First, Paris Hilton. I have little interest in her, but I tend to think that she's way too easy a target, that hatred of her does not reveal ourselves at our best and is all too often couched in transparently misogynist language, and that she's a symptom of much bigger social problems. Beyond that, I don't really give her much thought. But I was nevertheless interested to read this post at Voyou Desoeuvre, coming to her defense (along with this article at the World Socialist Web Site) on the grounds that (especially leftwing) criticism of her because of her idleness is misguided:
Hilton seems to get a lot of stick not just because she’s rich, but because she hasn’t either earned her wealth or used it in some kind of worthwhile way. To a communist, on the other hand, this is one of Hilton’s most positive qualities. Certainly, on any reasonably calibrated ethical scale, Paris Hilton is obviously superior to, say, Bill Gates or George Soros. There’s a name for the sort of argument involved in criticizing the “useless” Paris Hilton: productivism. The problem is that it completely misunderstands what’s wrong with capitalism. The Marxist theory of exploitation is not based on a distinction between those who are productive and those who are idle; note that the only way that such a distinction could be made is on the basis of a moralized notion of productivity which is itself the defining feature of capitalism.I came to voyou's post via k-punk's reply, which says in part:
The truth is that Hilton is an object I am unable to cathect in any way whatsoever - in other words, she is boring. She is a symptom - of her class and background - but an uninteresting one. In fact, her utter lack of remarkable features, the so-formulaic-a-computer-program-could-have-predicted-it pattern of her dreary rich girl life, may be the only interesting thing about her - but you would have to the austere asceticism of a Warhol to maintain that position.I tend to be closer to k-punk's position on this, but I really like what voyou is saying about capitalism and productivism.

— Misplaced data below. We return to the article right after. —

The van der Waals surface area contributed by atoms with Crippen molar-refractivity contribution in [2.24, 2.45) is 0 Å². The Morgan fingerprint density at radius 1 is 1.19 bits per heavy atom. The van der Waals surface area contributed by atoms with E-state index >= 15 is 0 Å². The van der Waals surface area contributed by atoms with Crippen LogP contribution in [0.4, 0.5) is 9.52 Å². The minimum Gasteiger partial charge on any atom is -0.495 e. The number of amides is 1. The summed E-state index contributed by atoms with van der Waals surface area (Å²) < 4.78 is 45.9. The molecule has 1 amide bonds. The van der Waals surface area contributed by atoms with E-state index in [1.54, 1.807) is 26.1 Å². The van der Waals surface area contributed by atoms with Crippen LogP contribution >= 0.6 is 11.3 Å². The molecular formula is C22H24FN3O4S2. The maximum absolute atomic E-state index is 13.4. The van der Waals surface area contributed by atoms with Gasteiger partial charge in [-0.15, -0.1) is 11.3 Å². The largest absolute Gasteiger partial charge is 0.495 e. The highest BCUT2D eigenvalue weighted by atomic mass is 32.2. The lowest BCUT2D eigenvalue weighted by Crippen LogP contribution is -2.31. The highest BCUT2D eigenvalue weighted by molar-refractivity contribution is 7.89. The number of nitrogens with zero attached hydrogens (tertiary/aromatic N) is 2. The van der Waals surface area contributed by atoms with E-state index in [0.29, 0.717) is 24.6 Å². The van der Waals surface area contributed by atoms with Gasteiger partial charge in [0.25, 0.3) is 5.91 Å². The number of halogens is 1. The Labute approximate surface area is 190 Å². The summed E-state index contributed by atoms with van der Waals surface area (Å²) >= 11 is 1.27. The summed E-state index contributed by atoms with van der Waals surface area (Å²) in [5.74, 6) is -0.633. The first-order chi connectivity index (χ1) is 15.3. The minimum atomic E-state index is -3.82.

More than the dull reality of Hilton herself, it is the pro-Hilton posturing that is a serious symptom - of a suiciding of intelligence, of cultural bankruptcy and exhaustion. It is the logic of cultural depression, of gradually but implacably lowered expectations, that has produced the over-investment in Hilton; a logic of devaluation, not revaluation - a logic of betrayal, of a failure of fidelity to pop culture's great events.
Finally, in the spirit of Ellis Sharp's semi-regular posts about the menace of cars and car culture and road safety and triumphalist media coverage of new models ("reviews"), I offer, from The Los Angeles Times, more or less without comment, excerpts opening and closing this staggeringly awesome review of a new Jeep (I saw a shortened version of it this morning in the crappy free Express tabloid thing The Washington Post publishes and couldn't believe it was for real):
WITH the 2007 Wrangler Unlimited Rubicon, Natty Bumppo has traded his buckskins for some designer jeans.We may never know.
Yes, Natty Bumppo, hero of James Fenimore Cooper's "Leatherstocking Tales," the great woody prose of which has prompted many an undergraduate to throw themselves off a tall building. What would Cooper think if he met the Wrangler Unlimited Rubicon? Would he marvel that it, like his famed protagonist, embodies the dual nature of wilderness and civilization, the very essence of American individualism? Would he recognize that, like his famed Deerslayer, the Wrangler combines "the soul of a poet and the nature of a redneck." Or would Cooper just play with the windshield wipers like a doofus? We may never know.
If I had to pick one vehicle in which to ride out the End Times, it would have to be a Wrangler Rubicon. [...]
...the Wrangler Rubicon — two-door or four — is unquestionably the stoutest piece of off-road hardware you can buy off a showroom floor. True, it doesn't have quite the integrated design and packaging of the Nissan Xterra or Toyota FJ Cruiser; both of those vehicles were clean-sheet projects, while the Wrangler has a lot of legacy to cope with. Call it literary tradition, if you like. The Wrangler Unlimited Rubicon is more civilized than ever, but it's still a noble savage. Cooper would have been proud.